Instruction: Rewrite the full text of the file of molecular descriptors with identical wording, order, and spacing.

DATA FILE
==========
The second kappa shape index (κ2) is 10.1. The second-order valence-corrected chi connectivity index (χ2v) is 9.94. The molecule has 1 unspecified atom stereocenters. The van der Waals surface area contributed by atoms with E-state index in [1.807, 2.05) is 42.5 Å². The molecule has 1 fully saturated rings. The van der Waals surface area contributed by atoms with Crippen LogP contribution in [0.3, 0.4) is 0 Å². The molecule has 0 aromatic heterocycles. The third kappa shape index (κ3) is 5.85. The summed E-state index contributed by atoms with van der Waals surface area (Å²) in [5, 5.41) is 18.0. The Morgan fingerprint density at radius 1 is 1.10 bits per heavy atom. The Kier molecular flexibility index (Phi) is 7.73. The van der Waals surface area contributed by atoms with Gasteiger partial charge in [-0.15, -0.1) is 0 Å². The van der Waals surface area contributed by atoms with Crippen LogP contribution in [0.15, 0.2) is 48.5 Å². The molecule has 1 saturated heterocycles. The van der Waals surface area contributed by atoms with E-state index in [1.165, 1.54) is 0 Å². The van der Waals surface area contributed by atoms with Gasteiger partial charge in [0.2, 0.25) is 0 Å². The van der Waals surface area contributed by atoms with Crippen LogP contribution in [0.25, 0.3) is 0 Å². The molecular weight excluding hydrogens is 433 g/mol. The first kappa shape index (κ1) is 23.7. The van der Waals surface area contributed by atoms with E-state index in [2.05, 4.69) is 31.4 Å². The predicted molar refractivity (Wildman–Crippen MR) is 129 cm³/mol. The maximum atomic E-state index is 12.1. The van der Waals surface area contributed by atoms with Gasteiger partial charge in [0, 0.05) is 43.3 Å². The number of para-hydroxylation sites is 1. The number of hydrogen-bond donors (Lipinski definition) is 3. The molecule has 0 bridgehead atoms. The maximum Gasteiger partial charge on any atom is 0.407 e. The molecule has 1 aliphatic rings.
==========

The second kappa shape index (κ2) is 10.1. The second-order valence-corrected chi connectivity index (χ2v) is 9.94. The molecule has 1 unspecified atom stereocenters. The van der Waals surface area contributed by atoms with E-state index in [1.807, 2.05) is 42.5 Å². The molecule has 1 fully saturated rings. The van der Waals surface area contributed by atoms with Crippen LogP contribution in [0.3, 0.4) is 0 Å². The molecule has 0 aromatic heterocycles. The third kappa shape index (κ3) is 5.85. The summed E-state index contributed by atoms with van der Waals surface area (Å²) in [5, 5.41) is 18.0. The Morgan fingerprint density at radius 1 is 1.10 bits per heavy atom. The Kier molecular flexibility index (Phi) is 7.73. The van der Waals surface area contributed by atoms with Gasteiger partial charge in [-0.15, -0.1) is 0 Å². The van der Waals surface area contributed by atoms with Crippen LogP contribution in [0.15, 0.2) is 48.5 Å². The molecule has 1 saturated heterocycles. The van der Waals surface area contributed by atoms with E-state index in [1.165, 1.54) is 0 Å². The van der Waals surface area contributed by atoms with Gasteiger partial charge in [0.2, 0.25) is 0 Å². The van der Waals surface area contributed by atoms with Crippen LogP contribution in [0.25, 0.3) is 0 Å². The molecular weight excluding hydrogens is 433 g/mol. The first kappa shape index (κ1) is 23.7. The van der Waals surface area contributed by atoms with E-state index in [2.05, 4.69) is 31.4 Å². The predicted molar refractivity (Wildman–Crippen MR) is 129 cm³/mol. The maximum atomic E-state index is 12.1. The van der Waals surface area contributed by atoms with Gasteiger partial charge in [0, 0.05) is 43.3 Å². The number of para-hydroxylation sites is 1. The number of hydrogen-bond donors (Lipinski definition) is 3. The molecule has 0 bridgehead atoms. The maximum Gasteiger partial charge on any atom is 0.407 e. The molecule has 1 aliphatic rings.